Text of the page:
When PCHFH was founded in 1981, the average cost to build an affordable home was around $15,000 to $20,000, making the average monthly mortgage payment for homeowners about $84. By 1993 the cost to build had risen to $80,000, and it now costs more than $100,000 to build a Habitat  home for a family in Pickens County. A Habitat homeowner’s mortgage payment can range from $375 - 525 per month depending on the home’s location in the county. 

In the ongoing economic stress of COVID-19, building supply costs are through the roof (pun intended). According to Chris Mastandrea, PCHFH construction coordinator, building materials, sub-contractors, and infrastructure costs have increased by 35 percent since the start of the pandemic. And because the cost to build is passed on from PCHFH to the future homeowner, an increase in construction costs will impact their ability to afford a monthly mortgage. This is an especially challenging consequence for low-to-moderate income groups. 

Continuing in Faith

PCHFH has experienced major growth since the early days of being completely volunteer-run. There were times when homes were constructed with less than $1,000 in the bank. A PCHFH newsletter shared this information with readers in 1987  saying, “Yet we continue on faith to build.”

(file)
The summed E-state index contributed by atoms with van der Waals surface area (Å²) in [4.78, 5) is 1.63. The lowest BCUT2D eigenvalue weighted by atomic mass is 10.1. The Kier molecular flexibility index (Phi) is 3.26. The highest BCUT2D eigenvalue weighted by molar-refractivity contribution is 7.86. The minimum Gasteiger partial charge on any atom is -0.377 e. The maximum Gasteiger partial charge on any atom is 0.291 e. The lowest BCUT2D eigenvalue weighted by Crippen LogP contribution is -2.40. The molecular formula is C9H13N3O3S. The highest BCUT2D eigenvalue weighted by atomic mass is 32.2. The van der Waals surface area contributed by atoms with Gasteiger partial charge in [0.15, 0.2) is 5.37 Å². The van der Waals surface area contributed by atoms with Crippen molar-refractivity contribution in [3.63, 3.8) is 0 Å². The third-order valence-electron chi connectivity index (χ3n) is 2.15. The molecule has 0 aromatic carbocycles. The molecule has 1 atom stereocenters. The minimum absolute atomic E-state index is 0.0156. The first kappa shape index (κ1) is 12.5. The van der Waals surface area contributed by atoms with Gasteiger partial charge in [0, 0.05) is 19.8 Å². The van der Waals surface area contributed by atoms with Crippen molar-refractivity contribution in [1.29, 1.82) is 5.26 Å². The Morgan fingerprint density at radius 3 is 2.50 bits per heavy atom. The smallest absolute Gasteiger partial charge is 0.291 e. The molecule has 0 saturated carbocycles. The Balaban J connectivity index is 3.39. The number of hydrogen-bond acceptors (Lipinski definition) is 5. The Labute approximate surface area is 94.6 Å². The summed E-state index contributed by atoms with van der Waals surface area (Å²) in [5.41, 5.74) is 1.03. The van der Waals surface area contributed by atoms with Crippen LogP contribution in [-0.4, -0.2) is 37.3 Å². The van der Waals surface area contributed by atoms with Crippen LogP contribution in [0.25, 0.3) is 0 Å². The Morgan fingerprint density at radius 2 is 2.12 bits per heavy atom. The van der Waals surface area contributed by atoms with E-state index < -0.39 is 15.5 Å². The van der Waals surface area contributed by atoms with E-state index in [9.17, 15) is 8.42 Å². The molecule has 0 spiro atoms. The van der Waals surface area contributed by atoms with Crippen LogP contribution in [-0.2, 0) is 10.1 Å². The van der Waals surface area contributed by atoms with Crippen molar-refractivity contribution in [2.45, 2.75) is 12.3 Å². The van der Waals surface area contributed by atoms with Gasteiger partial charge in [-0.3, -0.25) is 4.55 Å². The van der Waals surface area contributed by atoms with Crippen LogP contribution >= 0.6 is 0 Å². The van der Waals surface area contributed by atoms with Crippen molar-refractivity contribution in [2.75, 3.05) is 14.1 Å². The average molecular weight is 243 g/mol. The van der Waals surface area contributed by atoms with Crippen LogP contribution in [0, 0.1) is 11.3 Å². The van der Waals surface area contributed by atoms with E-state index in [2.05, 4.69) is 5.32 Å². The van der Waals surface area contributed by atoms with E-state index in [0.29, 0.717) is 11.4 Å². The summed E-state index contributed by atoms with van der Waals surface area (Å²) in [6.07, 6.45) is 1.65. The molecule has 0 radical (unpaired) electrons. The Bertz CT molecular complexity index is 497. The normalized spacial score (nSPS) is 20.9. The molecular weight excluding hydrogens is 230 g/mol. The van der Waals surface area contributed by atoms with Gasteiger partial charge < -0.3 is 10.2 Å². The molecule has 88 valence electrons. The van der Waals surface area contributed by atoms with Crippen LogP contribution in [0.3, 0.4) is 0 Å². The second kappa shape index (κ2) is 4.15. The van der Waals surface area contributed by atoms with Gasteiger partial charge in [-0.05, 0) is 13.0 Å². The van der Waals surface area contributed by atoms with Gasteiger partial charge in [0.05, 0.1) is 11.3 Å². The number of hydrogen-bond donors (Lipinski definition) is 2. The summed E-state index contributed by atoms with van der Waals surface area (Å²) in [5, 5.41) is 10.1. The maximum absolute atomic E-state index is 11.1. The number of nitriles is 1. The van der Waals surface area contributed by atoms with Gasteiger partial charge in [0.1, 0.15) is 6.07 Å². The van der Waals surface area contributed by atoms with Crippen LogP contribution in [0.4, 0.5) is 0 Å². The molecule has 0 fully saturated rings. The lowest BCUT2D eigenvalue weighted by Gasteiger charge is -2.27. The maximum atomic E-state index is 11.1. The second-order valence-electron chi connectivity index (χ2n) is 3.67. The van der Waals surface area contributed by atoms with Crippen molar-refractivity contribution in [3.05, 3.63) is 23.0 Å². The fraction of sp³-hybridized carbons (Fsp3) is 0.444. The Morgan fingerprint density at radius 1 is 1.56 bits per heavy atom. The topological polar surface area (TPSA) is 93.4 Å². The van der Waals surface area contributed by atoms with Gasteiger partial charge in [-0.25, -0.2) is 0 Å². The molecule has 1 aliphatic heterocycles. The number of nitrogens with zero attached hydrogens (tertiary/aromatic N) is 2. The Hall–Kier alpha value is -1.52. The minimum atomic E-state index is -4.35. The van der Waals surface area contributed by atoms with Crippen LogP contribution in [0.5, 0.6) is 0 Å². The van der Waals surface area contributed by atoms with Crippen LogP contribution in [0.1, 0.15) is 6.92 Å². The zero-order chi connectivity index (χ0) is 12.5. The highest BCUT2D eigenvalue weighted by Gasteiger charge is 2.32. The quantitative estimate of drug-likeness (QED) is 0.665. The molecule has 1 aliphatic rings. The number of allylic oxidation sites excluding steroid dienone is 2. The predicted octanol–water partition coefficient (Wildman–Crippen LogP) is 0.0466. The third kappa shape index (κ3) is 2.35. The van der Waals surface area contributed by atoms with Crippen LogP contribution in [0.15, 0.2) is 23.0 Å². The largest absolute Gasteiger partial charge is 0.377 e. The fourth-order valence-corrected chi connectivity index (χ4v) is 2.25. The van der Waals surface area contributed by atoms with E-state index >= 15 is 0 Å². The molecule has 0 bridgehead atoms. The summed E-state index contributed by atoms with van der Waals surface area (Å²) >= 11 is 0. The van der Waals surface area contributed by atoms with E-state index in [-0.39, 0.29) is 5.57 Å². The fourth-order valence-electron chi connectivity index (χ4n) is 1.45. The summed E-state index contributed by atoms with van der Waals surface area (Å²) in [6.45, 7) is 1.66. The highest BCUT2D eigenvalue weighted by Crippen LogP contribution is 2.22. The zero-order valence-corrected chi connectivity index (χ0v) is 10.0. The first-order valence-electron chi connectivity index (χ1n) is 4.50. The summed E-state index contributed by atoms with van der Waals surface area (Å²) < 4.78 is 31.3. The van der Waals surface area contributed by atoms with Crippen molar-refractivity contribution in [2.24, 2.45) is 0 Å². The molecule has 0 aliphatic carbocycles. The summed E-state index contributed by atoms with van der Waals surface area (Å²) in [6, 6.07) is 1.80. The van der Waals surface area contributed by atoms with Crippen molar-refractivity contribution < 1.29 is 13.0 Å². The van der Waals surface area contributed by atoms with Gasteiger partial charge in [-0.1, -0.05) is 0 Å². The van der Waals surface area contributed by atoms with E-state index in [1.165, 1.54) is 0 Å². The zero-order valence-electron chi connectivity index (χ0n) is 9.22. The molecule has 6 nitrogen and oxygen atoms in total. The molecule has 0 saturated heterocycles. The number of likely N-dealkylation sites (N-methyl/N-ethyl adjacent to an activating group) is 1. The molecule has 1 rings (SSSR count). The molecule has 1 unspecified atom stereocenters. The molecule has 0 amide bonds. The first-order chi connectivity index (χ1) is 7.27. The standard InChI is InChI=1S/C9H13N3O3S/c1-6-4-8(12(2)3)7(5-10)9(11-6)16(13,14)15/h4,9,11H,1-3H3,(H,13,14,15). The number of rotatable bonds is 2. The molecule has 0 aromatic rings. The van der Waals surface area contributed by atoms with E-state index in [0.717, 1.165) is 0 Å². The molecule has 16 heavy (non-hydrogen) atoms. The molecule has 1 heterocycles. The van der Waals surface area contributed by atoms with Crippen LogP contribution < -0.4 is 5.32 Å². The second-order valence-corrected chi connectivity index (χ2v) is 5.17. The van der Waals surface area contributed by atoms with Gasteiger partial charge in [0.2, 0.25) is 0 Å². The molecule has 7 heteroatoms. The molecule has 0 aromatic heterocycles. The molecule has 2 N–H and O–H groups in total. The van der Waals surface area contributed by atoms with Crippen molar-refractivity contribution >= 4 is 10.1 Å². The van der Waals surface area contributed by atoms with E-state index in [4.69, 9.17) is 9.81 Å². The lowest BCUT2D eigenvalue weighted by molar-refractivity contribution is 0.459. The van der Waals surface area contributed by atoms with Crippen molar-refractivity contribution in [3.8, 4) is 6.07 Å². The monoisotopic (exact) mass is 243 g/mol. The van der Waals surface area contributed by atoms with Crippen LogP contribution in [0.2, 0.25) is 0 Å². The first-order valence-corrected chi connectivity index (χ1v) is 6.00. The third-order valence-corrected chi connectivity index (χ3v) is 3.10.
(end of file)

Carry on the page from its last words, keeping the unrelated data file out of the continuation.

Despite years with low donations, the fallout of the 2008 recession, and the ongoing impact of the COVID-19 pandemic, PCHFH staff, volunteers, and board members have gripped firmly to their faith in the ministry of Habitat. There is always faith, but there has also been careful planning, calculated actions, and passionate people working overtime to make sure PCHFH sustains itself to continue serving Pickens County families who need their services. 

To keep building truly affordable homes, PCHFH needs the continued support of the community through donations, volunteerism, and advocacy. All are invited to participate by donating online at or by mailing a check to P.O. Box 412, Clemson, SC 29633. Join in building Habitat homes for families in need by volunteering on a build site in the community. Learn about the need for affordable housing in Pickens County and look for ways to help spread the word. Lastly, follow PCHFH on social media to engage with the organization and help attract more candidates for Habitat homeownership.